Absolutely! All materials fall somewhere in the
spectrum of heat conductors and insulators. For a
container that is intended for insulation, you
want a material that has a low thermal
conductivity (i.e. it can sustain large
temperature gradients). To understand how to
retain heat, you'll need to know how heat travels.
You can see the table below
for a range of thermal conductivities in various
materials. This table was taken from the link
here to read it.
The units of thermal conductivity are Watts (or
Joules per second) per meter Celsius. It's a
measure of how much heat (i.e. energy) is
transferred per unit time across each unit of area
per unit temperature. Note that these are only for
25 C. Thermal conductivity is temperature
dependent! In fact, at high enough temperatures,
you can insulating materials conducting.
How does heat travel?
From everyday intuition (and many years of
thermodynamics), we know that heat tends to travel
from hot to cold. There are several mechanisms
that heat is transferred between two bodies of
different temperatures. The modes of heat transfer
- advection: transport by fluid via fluid motion
- conduction: transfer by physical contact
- convection: transfer by contact between physical
object and environment via fluid motion
- radiation: generated by thermal motion of
charged particles into light
The one you may be most familiar with is
conduction (e.g. when Convection could technically
be seen as a form of conduction if you view the
gas as a collection of particles that transfer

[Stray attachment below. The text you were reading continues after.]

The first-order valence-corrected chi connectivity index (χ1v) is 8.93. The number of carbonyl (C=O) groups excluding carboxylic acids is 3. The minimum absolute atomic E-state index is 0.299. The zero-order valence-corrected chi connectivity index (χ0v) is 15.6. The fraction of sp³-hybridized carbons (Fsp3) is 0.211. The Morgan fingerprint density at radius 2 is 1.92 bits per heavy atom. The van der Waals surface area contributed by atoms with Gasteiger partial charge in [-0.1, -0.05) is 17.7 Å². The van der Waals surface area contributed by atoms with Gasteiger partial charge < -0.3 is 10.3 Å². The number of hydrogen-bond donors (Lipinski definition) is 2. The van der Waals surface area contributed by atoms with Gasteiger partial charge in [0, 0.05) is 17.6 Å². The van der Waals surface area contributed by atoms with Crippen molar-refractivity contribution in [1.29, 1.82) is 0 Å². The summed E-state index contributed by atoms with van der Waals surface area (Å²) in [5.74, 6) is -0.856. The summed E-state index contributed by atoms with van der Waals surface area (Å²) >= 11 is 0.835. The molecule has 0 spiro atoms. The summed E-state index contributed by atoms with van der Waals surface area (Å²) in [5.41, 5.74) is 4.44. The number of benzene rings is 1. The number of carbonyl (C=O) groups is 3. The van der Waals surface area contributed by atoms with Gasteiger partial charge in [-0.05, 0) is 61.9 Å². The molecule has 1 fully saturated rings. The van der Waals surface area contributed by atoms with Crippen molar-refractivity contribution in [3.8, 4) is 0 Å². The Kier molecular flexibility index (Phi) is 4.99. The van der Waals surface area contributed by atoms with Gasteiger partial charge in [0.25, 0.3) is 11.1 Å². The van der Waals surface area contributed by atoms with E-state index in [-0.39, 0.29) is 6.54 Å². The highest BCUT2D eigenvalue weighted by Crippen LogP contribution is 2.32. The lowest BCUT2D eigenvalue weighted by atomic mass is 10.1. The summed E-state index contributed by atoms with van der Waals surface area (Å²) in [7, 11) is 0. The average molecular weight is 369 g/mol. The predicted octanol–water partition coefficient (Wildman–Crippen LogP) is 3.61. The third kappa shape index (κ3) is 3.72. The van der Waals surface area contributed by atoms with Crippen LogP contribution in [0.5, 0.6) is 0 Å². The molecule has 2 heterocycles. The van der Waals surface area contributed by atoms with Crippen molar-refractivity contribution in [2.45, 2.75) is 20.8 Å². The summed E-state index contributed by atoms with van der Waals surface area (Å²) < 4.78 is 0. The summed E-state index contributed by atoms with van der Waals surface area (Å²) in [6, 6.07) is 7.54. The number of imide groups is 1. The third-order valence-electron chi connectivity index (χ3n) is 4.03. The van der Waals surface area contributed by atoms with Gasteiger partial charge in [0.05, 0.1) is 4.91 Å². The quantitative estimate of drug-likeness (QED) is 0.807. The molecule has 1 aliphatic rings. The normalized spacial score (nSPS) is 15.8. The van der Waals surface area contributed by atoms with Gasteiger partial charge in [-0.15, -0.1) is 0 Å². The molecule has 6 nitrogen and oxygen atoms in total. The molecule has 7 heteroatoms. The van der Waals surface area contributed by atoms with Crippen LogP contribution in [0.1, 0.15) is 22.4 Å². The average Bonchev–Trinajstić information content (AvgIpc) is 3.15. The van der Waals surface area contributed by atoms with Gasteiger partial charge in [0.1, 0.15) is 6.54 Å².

energy via collisions with itself and the physical
What makes an insulator an insulator?
It turns out that materials that are good
electrical insulators also tend to be good thermal
insulators. Metals are good conductors mainly due
to the fact they have essentially free electrons,
which carry heat with them when conducting. The
reason for this can be roughly traced back to what
you learn in chemistry- metals tend to want to
give up electrons to achieve a stable octet, so
they tend to hang on to valence electrons less
strongly. It's pretty surprising how much
intuition you can have about a material simply
from its position on the periodic table. In
contrast, insulators have very localized electrons
that do not conduct well; heat travels through
insulators via lattice vibrations, also known as
A cool application is a vacuum-insulated thermo.
Most thermos containers are just insulated with a
layer of air, so why a vacuum? A vacuum has
nothing in it- no particles, not even dust- so
heat exchange can't happen through conduction or
convection! But of course, this would have to be a
perfect vacuum, which is pretty hard (and
expensive) to achieve. What would happen if
thermos were instead insulated with wood? Would
you still expect your hot drink to be as hot a few
hours later? For reference, the thermal
conductivity of a vacuum is nearly zero.
Another interesting thing to muse about: Why is it
that tile, such as in your bathroom or kitchen,
feels cooler than the carpet, even though they are
at the same temperature? Think about it, and then
watch this video
about the nuances between heat and temperature to
find out more.
Hope this helps!